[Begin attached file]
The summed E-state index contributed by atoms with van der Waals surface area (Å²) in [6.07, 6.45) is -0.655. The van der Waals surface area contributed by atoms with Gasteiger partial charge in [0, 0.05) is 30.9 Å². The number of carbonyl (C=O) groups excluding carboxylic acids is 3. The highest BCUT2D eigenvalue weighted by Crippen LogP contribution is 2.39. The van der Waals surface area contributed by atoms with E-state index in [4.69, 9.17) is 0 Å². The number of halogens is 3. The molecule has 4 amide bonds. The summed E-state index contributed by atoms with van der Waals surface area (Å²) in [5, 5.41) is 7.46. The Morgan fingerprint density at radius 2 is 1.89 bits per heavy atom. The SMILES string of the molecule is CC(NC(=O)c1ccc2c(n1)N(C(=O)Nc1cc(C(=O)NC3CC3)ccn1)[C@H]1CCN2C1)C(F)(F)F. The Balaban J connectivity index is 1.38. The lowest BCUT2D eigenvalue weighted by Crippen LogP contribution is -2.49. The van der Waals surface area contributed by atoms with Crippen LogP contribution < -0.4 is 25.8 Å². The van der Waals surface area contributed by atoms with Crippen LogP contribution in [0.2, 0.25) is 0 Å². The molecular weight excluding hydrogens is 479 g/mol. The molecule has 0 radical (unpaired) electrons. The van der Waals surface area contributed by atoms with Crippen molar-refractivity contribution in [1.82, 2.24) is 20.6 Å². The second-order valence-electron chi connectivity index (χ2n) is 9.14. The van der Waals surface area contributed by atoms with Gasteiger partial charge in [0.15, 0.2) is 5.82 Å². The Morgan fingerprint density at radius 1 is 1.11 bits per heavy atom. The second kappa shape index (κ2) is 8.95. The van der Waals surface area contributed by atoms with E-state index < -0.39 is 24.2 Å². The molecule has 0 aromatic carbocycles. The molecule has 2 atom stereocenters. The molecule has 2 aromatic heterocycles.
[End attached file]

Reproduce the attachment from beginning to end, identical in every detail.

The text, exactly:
The summed E-state index contributed by atoms with van der Waals surface area (Å²) in [6.07, 6.45) is -0.655. The van der Waals surface area contributed by atoms with Gasteiger partial charge in [0, 0.05) is 30.9 Å². The number of carbonyl (C=O) groups excluding carboxylic acids is 3. The highest BCUT2D eigenvalue weighted by Crippen LogP contribution is 2.39. The van der Waals surface area contributed by atoms with E-state index in [4.69, 9.17) is 0 Å². The number of halogens is 3. The molecule has 4 amide bonds. The summed E-state index contributed by atoms with van der Waals surface area (Å²) in [5, 5.41) is 7.46. The Morgan fingerprint density at radius 2 is 1.89 bits per heavy atom. The SMILES string of the molecule is CC(NC(=O)c1ccc2c(n1)N(C(=O)Nc1cc(C(=O)NC3CC3)ccn1)[C@H]1CCN2C1)C(F)(F)F. The Balaban J connectivity index is 1.38. The lowest BCUT2D eigenvalue weighted by Crippen LogP contribution is -2.49. The van der Waals surface area contributed by atoms with Crippen LogP contribution < -0.4 is 25.8 Å². The van der Waals surface area contributed by atoms with Crippen LogP contribution in [0.2, 0.25) is 0 Å². The molecular weight excluding hydrogens is 479 g/mol. The molecule has 0 radical (unpaired) electrons. The van der Waals surface area contributed by atoms with Crippen molar-refractivity contribution in [1.82, 2.24) is 20.6 Å². The second-order valence-electron chi connectivity index (χ2n) is 9.14. The van der Waals surface area contributed by atoms with Gasteiger partial charge in [0.15, 0.2) is 5.82 Å². The Morgan fingerprint density at radius 1 is 1.11 bits per heavy atom. The second kappa shape index (κ2) is 8.95. The van der Waals surface area contributed by atoms with E-state index < -0.39 is 24.2 Å². The molecule has 0 aromatic carbocycles. The molecule has 2 atom stereocenters. The molecule has 2 aromatic heterocycles.